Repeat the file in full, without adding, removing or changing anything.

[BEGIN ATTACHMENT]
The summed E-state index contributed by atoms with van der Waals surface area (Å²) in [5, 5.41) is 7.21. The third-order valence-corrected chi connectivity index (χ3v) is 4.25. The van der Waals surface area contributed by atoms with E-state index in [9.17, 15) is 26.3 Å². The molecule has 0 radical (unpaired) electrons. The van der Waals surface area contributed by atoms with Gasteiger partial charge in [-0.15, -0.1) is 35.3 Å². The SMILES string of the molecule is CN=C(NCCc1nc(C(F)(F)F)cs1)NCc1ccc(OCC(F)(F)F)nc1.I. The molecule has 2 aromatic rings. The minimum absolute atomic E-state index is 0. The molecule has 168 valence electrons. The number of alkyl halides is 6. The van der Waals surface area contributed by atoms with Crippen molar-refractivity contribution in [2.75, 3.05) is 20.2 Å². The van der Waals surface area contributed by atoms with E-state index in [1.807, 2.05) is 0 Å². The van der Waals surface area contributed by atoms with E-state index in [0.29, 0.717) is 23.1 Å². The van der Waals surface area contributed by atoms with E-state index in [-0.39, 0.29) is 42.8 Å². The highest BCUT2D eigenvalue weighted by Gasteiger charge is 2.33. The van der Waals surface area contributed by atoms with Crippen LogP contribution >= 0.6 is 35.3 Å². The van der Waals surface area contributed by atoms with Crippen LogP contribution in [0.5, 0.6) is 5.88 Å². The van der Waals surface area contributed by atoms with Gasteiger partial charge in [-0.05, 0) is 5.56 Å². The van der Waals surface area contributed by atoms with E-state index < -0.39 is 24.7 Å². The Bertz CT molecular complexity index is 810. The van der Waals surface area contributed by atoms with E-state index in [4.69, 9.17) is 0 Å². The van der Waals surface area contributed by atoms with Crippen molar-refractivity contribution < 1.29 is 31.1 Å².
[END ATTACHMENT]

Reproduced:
The summed E-state index contributed by atoms with van der Waals surface area (Å²) in [5, 5.41) is 7.21. The third-order valence-corrected chi connectivity index (χ3v) is 4.25. The van der Waals surface area contributed by atoms with E-state index in [9.17, 15) is 26.3 Å². The molecule has 0 radical (unpaired) electrons. The van der Waals surface area contributed by atoms with Gasteiger partial charge in [-0.15, -0.1) is 35.3 Å². The SMILES string of the molecule is CN=C(NCCc1nc(C(F)(F)F)cs1)NCc1ccc(OCC(F)(F)F)nc1.I. The molecule has 2 aromatic rings. The minimum absolute atomic E-state index is 0. The molecule has 168 valence electrons. The number of alkyl halides is 6. The van der Waals surface area contributed by atoms with Crippen molar-refractivity contribution in [2.75, 3.05) is 20.2 Å². The van der Waals surface area contributed by atoms with E-state index in [1.807, 2.05) is 0 Å². The van der Waals surface area contributed by atoms with E-state index in [0.29, 0.717) is 23.1 Å². The van der Waals surface area contributed by atoms with E-state index in [-0.39, 0.29) is 42.8 Å². The highest BCUT2D eigenvalue weighted by Gasteiger charge is 2.33. The van der Waals surface area contributed by atoms with Crippen LogP contribution >= 0.6 is 35.3 Å². The van der Waals surface area contributed by atoms with Crippen LogP contribution in [0.5, 0.6) is 5.88 Å². The van der Waals surface area contributed by atoms with Gasteiger partial charge in [-0.05, 0) is 5.56 Å². The van der Waals surface area contributed by atoms with E-state index < -0.39 is 24.7 Å². The Bertz CT molecular complexity index is 810. The van der Waals surface area contributed by atoms with E-state index in [4.69, 9.17) is 0 Å². The van der Waals surface area contributed by atoms with Crippen molar-refractivity contribution < 1.29 is 31.1 Å².